07 November 2009

This Is It

Last night, Ella and I had an evening on the town. We decided to have supper at Marathon Grill and then take in the Michael Jackson documentary, "This Is It."

I didn't get to catch up on Ella's life as much as I wanted to since I hogged up much of the conversation telling her about the dysfunction at work. And, unfortunately, we spent some amount of time trying to flag down restaurant personnel in an attempt to find out if we would actually get to eat our supper before we had to leave for the theater (it took us about 40 minutes to get our food).

The food was good but not spectacular, but props to the restaurant for hiring some excellent eye candy. Well done, hiring people! I won't speak for Ella, but I felt slightly skeevy upon finding out the server who I'd been eyeing wasn't even old enough to drink. Oops.

We headed over to the theater with ten minutes to spare. After we had put in our order, Ella had run over to get the tickets and there was reserved seating, so there was no particular rush, although I did have to wait in line to get the assistive listening device headset. Then, when we got seated, there was a whole seating debacle. I won't go into the whole thing because it was too stupid to take up my energy here and now, but it was ridiculous. Ella summed it up neatly in three words: sense of entitlement.

The movie. OMGWOW. Since I found out last night when I got home that the domestic run has been extended through the Thanksgiving holiday weekend, I WILL be seeing this again in the theater. If anyone would like to go with me, just say the word. I also called my mom (an MJ fan, although not as big of a fan as I am) and encouraged her to go see it as there are certain parts that just absolutely will NOT translate to the small screen ("Thriller" special effects, I'll talking to you).

There were times in the movie where I giggled, laughed, and (of course) cried. I came prepared with plenty of tissues, and I used them liberally. I sat next to two middle-aged women who were also pretty familiar with MJ's body of work, and they kept a running dialogue throughout. With my headset on, I couldn't make out what they were saying, though.

I was worried that I'd be upset by the treatment of some of the songs or the dances, as if it wasn't MJ doing them, which is ridiculous. But you know how it is sometimes... you go to a concert and the artist decides to "jazz up" your favourite song and completely ruins it. I guess I've become SO jaded and SO cynical and SO defensive on Michael's behalf that ANY time the media does something about him, I get my guard up.

However, I was only disappointed three times, and I think only die-hard MJ fans would have looked for the moments I was looking for. Once was when he did "Billie Jean." When he did "Billie Jean" for the "Motown 25th Anniversary" special on television, he debuted the Moonwalk. But when he rehearsed the number for the concert, he broke out a LOT of moves and he seemed to be working up to the Moonwalk, but, no. Turns out that MJ is just a cocktease.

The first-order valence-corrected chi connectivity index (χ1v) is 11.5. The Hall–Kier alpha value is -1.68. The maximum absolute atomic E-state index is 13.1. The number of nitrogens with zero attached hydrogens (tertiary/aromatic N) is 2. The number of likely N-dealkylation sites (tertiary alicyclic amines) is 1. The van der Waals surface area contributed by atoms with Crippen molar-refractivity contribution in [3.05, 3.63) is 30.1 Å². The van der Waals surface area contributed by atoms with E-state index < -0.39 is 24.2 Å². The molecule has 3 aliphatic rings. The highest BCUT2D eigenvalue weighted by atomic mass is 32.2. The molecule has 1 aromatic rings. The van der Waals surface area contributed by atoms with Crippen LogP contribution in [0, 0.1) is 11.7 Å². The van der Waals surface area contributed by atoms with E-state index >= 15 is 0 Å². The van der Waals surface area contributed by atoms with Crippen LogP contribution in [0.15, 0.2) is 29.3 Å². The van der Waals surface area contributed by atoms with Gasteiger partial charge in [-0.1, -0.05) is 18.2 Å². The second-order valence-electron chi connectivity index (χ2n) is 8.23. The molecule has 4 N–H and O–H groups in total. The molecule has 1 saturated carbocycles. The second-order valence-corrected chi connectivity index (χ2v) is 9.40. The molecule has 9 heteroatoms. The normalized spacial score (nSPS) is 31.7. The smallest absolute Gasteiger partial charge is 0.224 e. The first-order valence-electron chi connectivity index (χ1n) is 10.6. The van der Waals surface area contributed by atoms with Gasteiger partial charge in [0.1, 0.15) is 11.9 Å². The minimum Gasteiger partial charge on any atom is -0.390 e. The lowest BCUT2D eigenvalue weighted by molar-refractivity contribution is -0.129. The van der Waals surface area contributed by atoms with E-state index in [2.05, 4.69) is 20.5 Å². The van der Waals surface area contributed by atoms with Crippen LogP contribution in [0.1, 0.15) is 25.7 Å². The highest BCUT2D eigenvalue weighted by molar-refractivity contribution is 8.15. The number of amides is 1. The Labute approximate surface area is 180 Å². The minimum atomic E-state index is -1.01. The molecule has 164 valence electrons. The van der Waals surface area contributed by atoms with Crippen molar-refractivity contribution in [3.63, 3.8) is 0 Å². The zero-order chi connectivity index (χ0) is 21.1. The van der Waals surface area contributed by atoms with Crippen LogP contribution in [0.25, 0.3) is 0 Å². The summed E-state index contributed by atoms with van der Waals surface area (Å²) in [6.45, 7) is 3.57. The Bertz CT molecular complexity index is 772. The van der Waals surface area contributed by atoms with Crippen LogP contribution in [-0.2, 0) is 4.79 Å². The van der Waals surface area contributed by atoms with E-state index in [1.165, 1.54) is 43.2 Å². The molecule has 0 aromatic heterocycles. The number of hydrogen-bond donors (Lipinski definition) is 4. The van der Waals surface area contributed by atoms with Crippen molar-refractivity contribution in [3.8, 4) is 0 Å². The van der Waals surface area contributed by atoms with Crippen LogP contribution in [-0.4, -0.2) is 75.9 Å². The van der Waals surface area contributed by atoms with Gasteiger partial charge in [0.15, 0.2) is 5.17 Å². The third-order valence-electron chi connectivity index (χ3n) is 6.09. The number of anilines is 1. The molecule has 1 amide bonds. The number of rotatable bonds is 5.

The second that disappointed me was when he did "Smooth Criminal." The moment in that video that blew most people's minds was The Lean. And while they recreated a lot of the dance for the concert, there was no lean. Boo. ALTHOUGH I love love LOVE what they did do. I think maybe some moviegoers might have had a "WTF?" moment when they started that segment of the movie, but as soon as it came up, I knew without a doubt that it was going to be "Smooth Criminal." MJ is SO predictable sometimes (and I say that with love. L-O-V-E.) No spoilers here, though. Go see it. (or buy it on DVD at a store not named Wal-Mart on 17 December. /Shameless plug.)

The third (and final) disappointment was that his treatment for "The Earth Song" was almost an EXACT replica of the video. While the video WAS good, I daresay that only the most diehard MJ fans could tell you what it was, the premise of it, or how it unfolds. It certainly isn't one he's KNOWN for. And while I know that environmental issues were always near and dear to Michael's heart, I wish he had come up with something different. He certainly never had a dearth of creativity; I'm not sure why he'd choose this video to recycle.

Overall, though, the movie was amazing, spectacular, wonderful, and then amazing some more. It made me remember how gentle and humble Michael is. How much he cared about the other artists and their talent being showcased. How much he just LOVES what he does. How much he loves music and dance and performing. How much he KNOWS music and IS his music. How much of a technician he is. How much he craved perfection, and how much he wanted his fans to see The Best Show EVER.

The atmosphere in the theater was almost like seeing a mini-concert - there was a small-ish crowd of people who clapped after most songs (not after every song because of the nature of how the movie segued); when familiar songs came on (like "I Want You Back" by the Jackson 5"), I wasn't the only one rolling my arms back and forth; it was nice to be a room where I could sit in my chair at the end and sob and feel like everyone understood.

One of the most heartbreaking moments for me was when he performed "Human Nature." He seemed to just completely get lost in the moment and let loose and have fun with the dance moves and the vocals. And that song... what a classic. The other moment when I just about lost was when the first strains of notes of "Man in the Mirror" played. See, when Michael's memorial service ended and they took his casket out of the stadium, that was the song they played. And since then, I can't hear that song without seeing the image of his casket leaving the room.

Missing you, Michael, as always.

06 November 2009

SEPTA Strike: Day Four

SEPTA strikers, how dare you!
by Ronnie Polaneczky


As a fellow trade-union member, I'm having a big problem with you, solidarity-wise.

Not only is your strike strangling the city - keeping kids from school, people from jobs, patients from doctors' appointments - but it's a thumbed-nose to something for which most folks reading this paper would give their back molars: The promise of a paycheck for the next 60 months.

I'm thinking about the 400 employees at Crozer Chester Medical Center who lost their jobs this year. And the 22 staffers axed last Thursday at Drinker Biddle & Reath. And the Comcast employees who learned on Wednesday that the cable giant plans to pink-slip a number of workers, even though the company is enjoying a fabulously profitable year.

Hell, it's a promise I wish we had right here at the Daily News.

We've lost dozens of staffers in recent years, and the paper's possible demise is a topic of endless speculation.

So let me get this straight: Unemployment is rampant in this region, and your union actually chose to strike rather than continue hammering out the details of your already excellent jobs? Jobs that we, the transit-dependent public, need you to perform so that our own financially teetering lives don't crash and burn?

Where do you people get off?